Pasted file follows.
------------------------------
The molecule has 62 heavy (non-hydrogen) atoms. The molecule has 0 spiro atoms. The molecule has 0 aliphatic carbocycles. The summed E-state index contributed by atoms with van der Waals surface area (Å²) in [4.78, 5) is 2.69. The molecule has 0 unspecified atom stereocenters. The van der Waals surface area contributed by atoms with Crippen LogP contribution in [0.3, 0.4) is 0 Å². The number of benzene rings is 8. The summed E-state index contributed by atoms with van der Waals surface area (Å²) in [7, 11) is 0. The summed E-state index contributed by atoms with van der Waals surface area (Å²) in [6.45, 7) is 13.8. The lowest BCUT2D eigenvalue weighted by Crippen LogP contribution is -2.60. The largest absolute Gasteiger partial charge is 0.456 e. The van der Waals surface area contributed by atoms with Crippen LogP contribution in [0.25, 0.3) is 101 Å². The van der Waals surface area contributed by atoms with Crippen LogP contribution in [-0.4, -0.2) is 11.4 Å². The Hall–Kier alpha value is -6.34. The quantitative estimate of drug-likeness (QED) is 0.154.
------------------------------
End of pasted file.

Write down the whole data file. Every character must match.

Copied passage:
The molecule has 62 heavy (non-hydrogen) atoms. The molecule has 0 spiro atoms. The molecule has 0 aliphatic carbocycles. The summed E-state index contributed by atoms with van der Waals surface area (Å²) in [4.78, 5) is 2.69. The molecule has 0 unspecified atom stereocenters. The van der Waals surface area contributed by atoms with Crippen LogP contribution in [0.3, 0.4) is 0 Å². The number of benzene rings is 8. The summed E-state index contributed by atoms with van der Waals surface area (Å²) in [7, 11) is 0. The summed E-state index contributed by atoms with van der Waals surface area (Å²) in [6.45, 7) is 13.8. The lowest BCUT2D eigenvalue weighted by Crippen LogP contribution is -2.60. The largest absolute Gasteiger partial charge is 0.456 e. The van der Waals surface area contributed by atoms with Crippen LogP contribution in [0.25, 0.3) is 101 Å². The van der Waals surface area contributed by atoms with Crippen LogP contribution in [-0.4, -0.2) is 11.4 Å². The Hall–Kier alpha value is -6.34. The quantitative estimate of drug-likeness (QED) is 0.154.